River levels are high and impact river activities

FORT WAYNE, Ind. (WANE) – The sweltering heat on Wednesday made it difficult for some to do activities by the St. Marys River.

Fort Wayne Outfitters has kayak rentals but had to turn away some customers on Wednesday. Fort Wayne Outfitters Retail and Rental Manager Forrest Bandor explained some alternatives to customers when river levels are too high.

“We had to turn a few people away today, but luckily we have another location in Leo, about 25 minutes north of us, which is unaffected by water levels,” Bandor said.

Around Monday, the river level around Promenade Park began to rise and has remained high ever since. Bandor explains how to determine if water levels are too high for people to kayak.

“The river is usually between seven and eight and a half feet, currently at 10 and a half feet, we need it to drop another half foot, to get to that 10 foot region where the currents are going to slow down a bit” “As it rises above ten feet, the current gets quite fast and starts to penetrate the tree line, which can then lead to kayaking hazards,” Bandor explained. “That way if you get tangled in a tree it could lead to a ceiling size, we just want to make sure it’s a good safe environment for everyone to paddle,” Bandor said.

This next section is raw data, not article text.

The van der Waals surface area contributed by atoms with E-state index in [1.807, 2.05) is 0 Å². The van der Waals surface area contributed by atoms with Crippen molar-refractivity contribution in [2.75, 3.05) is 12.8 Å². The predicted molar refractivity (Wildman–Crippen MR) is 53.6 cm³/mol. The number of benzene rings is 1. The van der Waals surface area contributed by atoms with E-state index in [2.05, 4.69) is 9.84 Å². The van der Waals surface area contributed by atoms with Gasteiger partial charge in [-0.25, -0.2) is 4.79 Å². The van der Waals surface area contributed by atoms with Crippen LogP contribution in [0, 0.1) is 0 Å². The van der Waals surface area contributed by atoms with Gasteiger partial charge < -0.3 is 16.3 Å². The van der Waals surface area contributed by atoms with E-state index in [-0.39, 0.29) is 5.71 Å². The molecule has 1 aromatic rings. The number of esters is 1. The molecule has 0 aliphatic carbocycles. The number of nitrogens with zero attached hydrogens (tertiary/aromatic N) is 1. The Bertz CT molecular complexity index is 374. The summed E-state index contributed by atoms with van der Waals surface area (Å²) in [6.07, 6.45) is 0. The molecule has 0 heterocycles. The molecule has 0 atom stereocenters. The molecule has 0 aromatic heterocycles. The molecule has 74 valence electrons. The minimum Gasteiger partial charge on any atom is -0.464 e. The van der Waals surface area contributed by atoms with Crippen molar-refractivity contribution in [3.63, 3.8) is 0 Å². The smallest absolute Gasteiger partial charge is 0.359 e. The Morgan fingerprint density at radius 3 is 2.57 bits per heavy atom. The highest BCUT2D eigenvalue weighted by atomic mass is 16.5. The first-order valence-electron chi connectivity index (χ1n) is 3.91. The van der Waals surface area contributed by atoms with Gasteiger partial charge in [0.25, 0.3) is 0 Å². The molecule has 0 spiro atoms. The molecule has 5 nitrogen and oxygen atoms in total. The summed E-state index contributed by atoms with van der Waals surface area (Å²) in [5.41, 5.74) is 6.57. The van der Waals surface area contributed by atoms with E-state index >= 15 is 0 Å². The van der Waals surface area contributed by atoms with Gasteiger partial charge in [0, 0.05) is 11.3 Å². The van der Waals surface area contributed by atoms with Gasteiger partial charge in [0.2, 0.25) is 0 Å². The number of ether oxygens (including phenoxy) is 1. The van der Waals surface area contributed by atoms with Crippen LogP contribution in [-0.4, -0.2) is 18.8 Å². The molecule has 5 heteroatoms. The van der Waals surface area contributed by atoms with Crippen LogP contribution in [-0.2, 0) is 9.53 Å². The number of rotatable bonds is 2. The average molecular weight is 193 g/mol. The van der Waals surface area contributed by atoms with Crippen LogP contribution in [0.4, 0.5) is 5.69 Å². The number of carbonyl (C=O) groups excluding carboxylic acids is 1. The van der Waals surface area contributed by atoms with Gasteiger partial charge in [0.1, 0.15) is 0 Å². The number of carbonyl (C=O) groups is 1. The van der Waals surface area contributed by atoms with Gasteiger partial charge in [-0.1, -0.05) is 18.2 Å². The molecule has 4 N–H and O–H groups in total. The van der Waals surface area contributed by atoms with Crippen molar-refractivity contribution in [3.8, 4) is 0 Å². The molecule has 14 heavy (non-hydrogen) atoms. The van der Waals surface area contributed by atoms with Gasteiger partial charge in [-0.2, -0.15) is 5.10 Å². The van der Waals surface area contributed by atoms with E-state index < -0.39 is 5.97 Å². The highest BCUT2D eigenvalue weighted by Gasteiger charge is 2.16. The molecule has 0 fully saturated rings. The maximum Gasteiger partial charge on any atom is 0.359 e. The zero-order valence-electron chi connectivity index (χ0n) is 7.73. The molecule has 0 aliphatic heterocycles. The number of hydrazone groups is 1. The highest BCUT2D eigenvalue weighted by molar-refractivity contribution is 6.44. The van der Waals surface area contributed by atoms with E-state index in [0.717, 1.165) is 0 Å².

Across the St. Mary’s River, the Sweetbreeze rides can also be affected by high water levels. But Thursday’s rides are still scheduled.

“We’re planning to have rides tomorrow, we’re watching the height of the gauge that peaked a while ago and is coming down,” said Chuck Reddinger, assistant director of recreation. “If we have to cancel due to high water, we offer a full refund,” Reddinger said.

But while the river level is so high, there are a few precautions to take.

“We put up markings to keep people away from the water when it reaches these dock levels,” Reddinger says. “We don’t want people going into the water against a strong enough current, you can’t see where the edge of the dock is, especially with young children, so please stay away of these high water marks,” Reddinger said.

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